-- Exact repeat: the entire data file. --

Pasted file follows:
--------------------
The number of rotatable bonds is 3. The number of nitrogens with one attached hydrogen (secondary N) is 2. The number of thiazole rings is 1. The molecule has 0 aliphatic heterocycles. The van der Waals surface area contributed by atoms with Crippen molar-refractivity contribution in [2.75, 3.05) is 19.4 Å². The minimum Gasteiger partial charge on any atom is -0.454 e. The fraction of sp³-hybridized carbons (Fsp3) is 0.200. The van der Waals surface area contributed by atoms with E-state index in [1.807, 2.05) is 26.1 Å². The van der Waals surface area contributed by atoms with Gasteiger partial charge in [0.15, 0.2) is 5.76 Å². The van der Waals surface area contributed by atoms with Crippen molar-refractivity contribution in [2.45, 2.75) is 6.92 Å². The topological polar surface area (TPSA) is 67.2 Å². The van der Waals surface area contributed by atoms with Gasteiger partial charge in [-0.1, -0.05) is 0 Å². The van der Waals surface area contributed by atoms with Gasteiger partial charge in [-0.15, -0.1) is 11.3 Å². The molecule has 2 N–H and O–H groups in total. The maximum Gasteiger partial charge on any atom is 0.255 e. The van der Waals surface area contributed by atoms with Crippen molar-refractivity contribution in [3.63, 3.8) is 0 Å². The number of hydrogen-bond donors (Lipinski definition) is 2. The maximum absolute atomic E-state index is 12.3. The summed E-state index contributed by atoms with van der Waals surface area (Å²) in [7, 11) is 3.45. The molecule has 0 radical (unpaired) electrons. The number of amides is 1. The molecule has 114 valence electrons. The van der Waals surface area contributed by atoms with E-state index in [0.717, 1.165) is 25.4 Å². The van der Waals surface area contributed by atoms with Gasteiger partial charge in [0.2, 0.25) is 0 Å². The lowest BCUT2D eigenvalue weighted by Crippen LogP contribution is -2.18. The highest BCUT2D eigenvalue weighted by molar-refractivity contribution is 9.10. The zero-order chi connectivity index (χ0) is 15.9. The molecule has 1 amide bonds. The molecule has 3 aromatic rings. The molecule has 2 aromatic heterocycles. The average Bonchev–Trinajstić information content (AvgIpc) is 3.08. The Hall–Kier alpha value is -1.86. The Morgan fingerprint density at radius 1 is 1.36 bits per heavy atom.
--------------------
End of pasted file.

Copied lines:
The number of rotatable bonds is 3. The number of nitrogens with one attached hydrogen (secondary N) is 2. The number of thiazole rings is 1. The molecule has 0 aliphatic heterocycles. The van der Waals surface area contributed by atoms with Crippen molar-refractivity contribution in [2.75, 3.05) is 19.4 Å². The minimum Gasteiger partial charge on any atom is -0.454 e. The fraction of sp³-hybridized carbons (Fsp3) is 0.200. The van der Waals surface area contributed by atoms with E-state index in [1.807, 2.05) is 26.1 Å². The van der Waals surface area contributed by atoms with Gasteiger partial charge in [0.15, 0.2) is 5.76 Å². The van der Waals surface area contributed by atoms with Crippen molar-refractivity contribution in [2.45, 2.75) is 6.92 Å². The topological polar surface area (TPSA) is 67.2 Å². The van der Waals surface area contributed by atoms with Gasteiger partial charge in [-0.1, -0.05) is 0 Å². The van der Waals surface area contributed by atoms with Gasteiger partial charge in [-0.15, -0.1) is 11.3 Å². The molecule has 2 N–H and O–H groups in total. The maximum Gasteiger partial charge on any atom is 0.255 e. The van der Waals surface area contributed by atoms with Crippen molar-refractivity contribution in [3.63, 3.8) is 0 Å². The number of hydrogen-bond donors (Lipinski definition) is 2. The maximum absolute atomic E-state index is 12.3. The summed E-state index contributed by atoms with van der Waals surface area (Å²) in [7, 11) is 3.45. The molecule has 0 radical (unpaired) electrons. The number of amides is 1. The molecule has 114 valence electrons. The van der Waals surface area contributed by atoms with E-state index in [0.717, 1.165) is 25.4 Å². The van der Waals surface area contributed by atoms with Gasteiger partial charge in [0.2, 0.25) is 0 Å². The lowest BCUT2D eigenvalue weighted by Crippen LogP contribution is -2.18. The highest BCUT2D eigenvalue weighted by molar-refractivity contribution is 9.10. The zero-order chi connectivity index (χ0) is 15.9. The molecule has 1 amide bonds. The molecule has 3 aromatic rings. The molecule has 2 aromatic heterocycles. The average Bonchev–Trinajstić information content (AvgIpc) is 3.08. The Hall–Kier alpha value is -1.86. The Morgan fingerprint density at radius 1 is 1.36 bits per heavy atom.